David Heinemeier Hansson

April 26, 2023

Getting America's mojo back

There is no end to accounts of America's current ailments. From deaths of despair, soaring crime in some cities, ballooning debts, dysfunctional politics, and a raging culture war. It's easy to be down on those United States. Too easy, in fact.

Take gun deaths, for example. Americans own more guns per capita than any other country in the world, and by a huge margin too. Those guns are used by people to kill others and themselves. But while the homicide rate is up recently, it's still below where it was in the 90s or even the 70s. Suicides by gun haven't really swung that much either.


Is this a great place to be? No. Is it some historical new peak? No. Have past peaks come down? Yes. America is a violent country. It's been a violent country for a long time. This is not a novel situation.

Or what about the economy. Tales of Millennials doing poorly is an entire genre, and so is the story of how inequality is crushing everyone but the one percent. And it's true that the US has the highest income inequality of the G7 countries, and that it's growing.

But it's also true that median incomes in the US have risen faster than comparable economies. Here's The Economist making the comparison to the UK: "Britons, some of Europe’s best-off inhabitants, spent 80% as much as Americans in 1990. By 2021 that was down to 69%." On purely median-income terms, all boats are rising in the US, even if the biggest boats are rising faster. The Economist points to America's increasing rates of productivity to explain the progress, and that does ring true (just measure how long it takes to get a rental car in the US vs in Europe for one vivid illustration!).

And a recent article in The Atlantic did an excellent job of dispelling the myth that Millennials have been uniquely screwed compared to past generations. Not only are Millennial median incomes significantly above past generations in constant dollars at the same time, home ownership is basically the same (48% vs 50%), and even wealth accumulation is largely on track.


It's not all roses and sunshine, of course. There are important regressions, particularly for men without a college degree. (Meanwhile, Millenial women are up 20% over their Gen X peers and double up(!) over their boomer peers!). But the picture is far from this universally grim portrait of a generation lost.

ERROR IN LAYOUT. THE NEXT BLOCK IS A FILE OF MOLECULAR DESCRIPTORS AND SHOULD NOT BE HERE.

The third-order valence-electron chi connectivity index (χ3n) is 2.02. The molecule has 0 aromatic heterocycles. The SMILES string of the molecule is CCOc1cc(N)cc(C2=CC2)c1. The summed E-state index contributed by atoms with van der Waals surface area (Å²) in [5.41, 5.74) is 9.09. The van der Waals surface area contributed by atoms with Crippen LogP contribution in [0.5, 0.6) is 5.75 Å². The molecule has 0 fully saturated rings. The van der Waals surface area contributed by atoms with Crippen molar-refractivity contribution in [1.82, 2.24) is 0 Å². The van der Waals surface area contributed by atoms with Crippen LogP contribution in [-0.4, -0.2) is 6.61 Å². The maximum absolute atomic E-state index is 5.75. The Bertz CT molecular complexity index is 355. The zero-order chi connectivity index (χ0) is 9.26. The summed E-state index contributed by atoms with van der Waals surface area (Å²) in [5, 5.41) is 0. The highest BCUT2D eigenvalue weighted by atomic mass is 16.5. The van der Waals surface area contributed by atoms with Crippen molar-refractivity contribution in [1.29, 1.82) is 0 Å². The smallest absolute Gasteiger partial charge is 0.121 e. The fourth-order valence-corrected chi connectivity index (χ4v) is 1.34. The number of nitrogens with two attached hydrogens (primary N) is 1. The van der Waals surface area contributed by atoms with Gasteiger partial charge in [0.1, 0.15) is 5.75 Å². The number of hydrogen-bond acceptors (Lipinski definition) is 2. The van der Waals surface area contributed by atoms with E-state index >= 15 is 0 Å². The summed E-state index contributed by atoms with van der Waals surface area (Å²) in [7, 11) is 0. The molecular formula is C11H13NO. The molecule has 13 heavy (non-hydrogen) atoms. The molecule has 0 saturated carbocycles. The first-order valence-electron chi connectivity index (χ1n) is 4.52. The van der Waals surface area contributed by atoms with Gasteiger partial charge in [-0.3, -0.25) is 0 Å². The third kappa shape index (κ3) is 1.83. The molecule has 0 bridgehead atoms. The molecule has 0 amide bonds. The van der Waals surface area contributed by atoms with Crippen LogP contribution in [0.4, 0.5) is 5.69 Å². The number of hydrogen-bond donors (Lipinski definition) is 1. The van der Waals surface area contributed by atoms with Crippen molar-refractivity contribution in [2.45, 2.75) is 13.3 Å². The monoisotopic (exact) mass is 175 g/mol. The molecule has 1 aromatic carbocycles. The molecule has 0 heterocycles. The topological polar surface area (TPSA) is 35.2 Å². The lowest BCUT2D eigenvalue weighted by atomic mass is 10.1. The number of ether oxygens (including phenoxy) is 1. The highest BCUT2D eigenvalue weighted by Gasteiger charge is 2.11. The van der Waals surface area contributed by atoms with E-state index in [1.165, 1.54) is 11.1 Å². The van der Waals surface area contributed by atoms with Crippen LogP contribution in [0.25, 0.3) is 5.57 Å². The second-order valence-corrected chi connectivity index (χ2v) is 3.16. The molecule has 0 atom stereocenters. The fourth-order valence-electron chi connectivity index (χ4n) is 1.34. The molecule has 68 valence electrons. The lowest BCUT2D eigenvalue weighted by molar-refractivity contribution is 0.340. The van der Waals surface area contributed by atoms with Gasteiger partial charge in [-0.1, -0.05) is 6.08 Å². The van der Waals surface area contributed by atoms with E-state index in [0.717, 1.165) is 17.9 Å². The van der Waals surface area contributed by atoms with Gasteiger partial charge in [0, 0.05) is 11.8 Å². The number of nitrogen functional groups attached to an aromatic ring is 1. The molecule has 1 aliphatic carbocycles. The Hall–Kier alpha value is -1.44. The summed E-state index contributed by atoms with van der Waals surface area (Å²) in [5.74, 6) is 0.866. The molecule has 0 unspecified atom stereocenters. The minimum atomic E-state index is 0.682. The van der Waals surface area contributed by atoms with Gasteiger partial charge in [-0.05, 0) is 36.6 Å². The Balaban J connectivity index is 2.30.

I sense the folly of all of this disproportionate gloom even more vividly now, having lived in Denmark for much of the past three years. Denmark really does have an incredible number of good fortunes going for it. Copenhagen is the safest major city in the world, we have government-funded education and healthcare, and high trust in politicians, the media, and fellow citizens. There's a lot to love!

And yet, I think many middle-class Americans would chafe at a trade. Plenty of Danes, especially in the larger cities, live in comparably small apartments, wash their clothes in common areas in the basement, don't own a car, and contend themselves with long waits for many forms of medical care. The average Dane pays about a third of their earnings in income taxes, too, and another quarter when they spend the money left over on purchases (VAT).

Again, I think the Danish setup is working very well for the Danes. But I also think some Americans have a tendency to romanticize the Nordics. And to think all that's needed to turn the US into a similar society is just to tax some billionaires more. That's just nonsense. Not just because of the diversity and inherent individualism of American society, but also because the numbers just don't add up, and because plenty of Americans would reject the broad taxes and other material sacrifices that would come with the trade.

There are a million other angles you could look at the reason for this American malaise. Plenty of data points that would prove your thesis that it's all going to hell in a handbasket. But if you allow yourself to zoom out a bit,  look at the long historical trends, you might just find that things aren't actually as dire as the constant feed of dystopian headlines would lead you to believe.

America is in a funk right now, there's no doubt about it. Some of that funk is rooted in real, novel, and difficult dilemmas and regressions. But plenty of it also just stems from the general vibe that things are terrible because they feel terrible. And that's the part that seems self-inflicted, unnecessary, and correctable.

America needs to get its mojo back. Its self-confidence. Not the starry-eyed, see-no-evil-hear-no-evil kind, but the realistic kind. The kind that's proud of its incredibly dynamic economy, world-class innovations, agile companies, entrepreneurial spirit, melting-pot achievements, and charter of progress. 

Not only does America itself depend on that, but these little fairy-tale societies in the Nordics do too. Despite all its flaws, I don't actually want to see where the world might go if a strong America is replaced on the world scene by the current prospective alternatives.

It took a break from being in the thick of it to realize that, yes, I am actually on Team America. Proudly so. Rooting for its success, spiritual resurgence, and prominent place in the world.

About David Heinemeier Hansson

Made Basecamp and HEY for the underdogs as co-owner and CTO of 37signals. Created Ruby on Rails. Wrote REWORK, It Doesn't Have to Be Crazy at Work, and REMOTE. Won at Le Mans as a racing driver. Fought the big tech monopolies as an antitrust advocate. Invested in Danish startups.